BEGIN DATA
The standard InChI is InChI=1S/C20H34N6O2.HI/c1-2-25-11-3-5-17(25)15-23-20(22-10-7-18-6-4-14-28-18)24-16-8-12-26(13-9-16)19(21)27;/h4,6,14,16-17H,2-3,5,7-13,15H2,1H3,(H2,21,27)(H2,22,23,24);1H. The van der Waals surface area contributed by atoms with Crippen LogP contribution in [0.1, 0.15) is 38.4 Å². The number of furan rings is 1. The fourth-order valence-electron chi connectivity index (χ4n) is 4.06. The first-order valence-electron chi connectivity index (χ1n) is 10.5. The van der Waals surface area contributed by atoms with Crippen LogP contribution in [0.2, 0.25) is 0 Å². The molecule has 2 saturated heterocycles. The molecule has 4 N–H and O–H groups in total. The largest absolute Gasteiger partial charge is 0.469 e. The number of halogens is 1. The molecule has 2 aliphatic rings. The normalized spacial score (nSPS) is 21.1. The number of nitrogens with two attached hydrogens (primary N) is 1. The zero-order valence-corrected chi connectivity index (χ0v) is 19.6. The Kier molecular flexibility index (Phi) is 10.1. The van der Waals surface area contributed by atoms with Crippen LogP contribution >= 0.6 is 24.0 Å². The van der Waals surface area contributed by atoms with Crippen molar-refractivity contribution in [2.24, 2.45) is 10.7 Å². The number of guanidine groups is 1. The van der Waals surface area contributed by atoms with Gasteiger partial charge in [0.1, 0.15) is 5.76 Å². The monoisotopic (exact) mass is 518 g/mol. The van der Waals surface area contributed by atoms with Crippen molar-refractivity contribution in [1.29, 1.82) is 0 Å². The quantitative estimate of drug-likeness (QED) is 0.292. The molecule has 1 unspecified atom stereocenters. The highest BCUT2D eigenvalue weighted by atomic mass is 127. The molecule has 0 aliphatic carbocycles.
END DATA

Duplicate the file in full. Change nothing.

The standard InChI is InChI=1S/C20H34N6O2.HI/c1-2-25-11-3-5-17(25)15-23-20(22-10-7-18-6-4-14-28-18)24-16-8-12-26(13-9-16)19(21)27;/h4,6,14,16-17H,2-3,5,7-13,15H2,1H3,(H2,21,27)(H2,22,23,24);1H. The van der Waals surface area contributed by atoms with Crippen LogP contribution in [0.1, 0.15) is 38.4 Å². The number of furan rings is 1. The fourth-order valence-electron chi connectivity index (χ4n) is 4.06. The first-order valence-electron chi connectivity index (χ1n) is 10.5. The van der Waals surface area contributed by atoms with Crippen LogP contribution in [0.2, 0.25) is 0 Å². The molecule has 2 saturated heterocycles. The molecule has 4 N–H and O–H groups in total. The largest absolute Gasteiger partial charge is 0.469 e. The number of halogens is 1. The molecule has 2 aliphatic rings. The normalized spacial score (nSPS) is 21.1. The number of nitrogens with two attached hydrogens (primary N) is 1. The zero-order valence-corrected chi connectivity index (χ0v) is 19.6. The Kier molecular flexibility index (Phi) is 10.1. The van der Waals surface area contributed by atoms with Crippen LogP contribution >= 0.6 is 24.0 Å². The van der Waals surface area contributed by atoms with Crippen molar-refractivity contribution in [2.24, 2.45) is 10.7 Å². The number of guanidine groups is 1. The van der Waals surface area contributed by atoms with Gasteiger partial charge in [0.1, 0.15) is 5.76 Å². The monoisotopic (exact) mass is 518 g/mol. The van der Waals surface area contributed by atoms with Crippen molar-refractivity contribution in [1.29, 1.82) is 0 Å². The quantitative estimate of drug-likeness (QED) is 0.292. The molecule has 1 unspecified atom stereocenters. The highest BCUT2D eigenvalue weighted by atomic mass is 127. The molecule has 0 aliphatic carbocycles.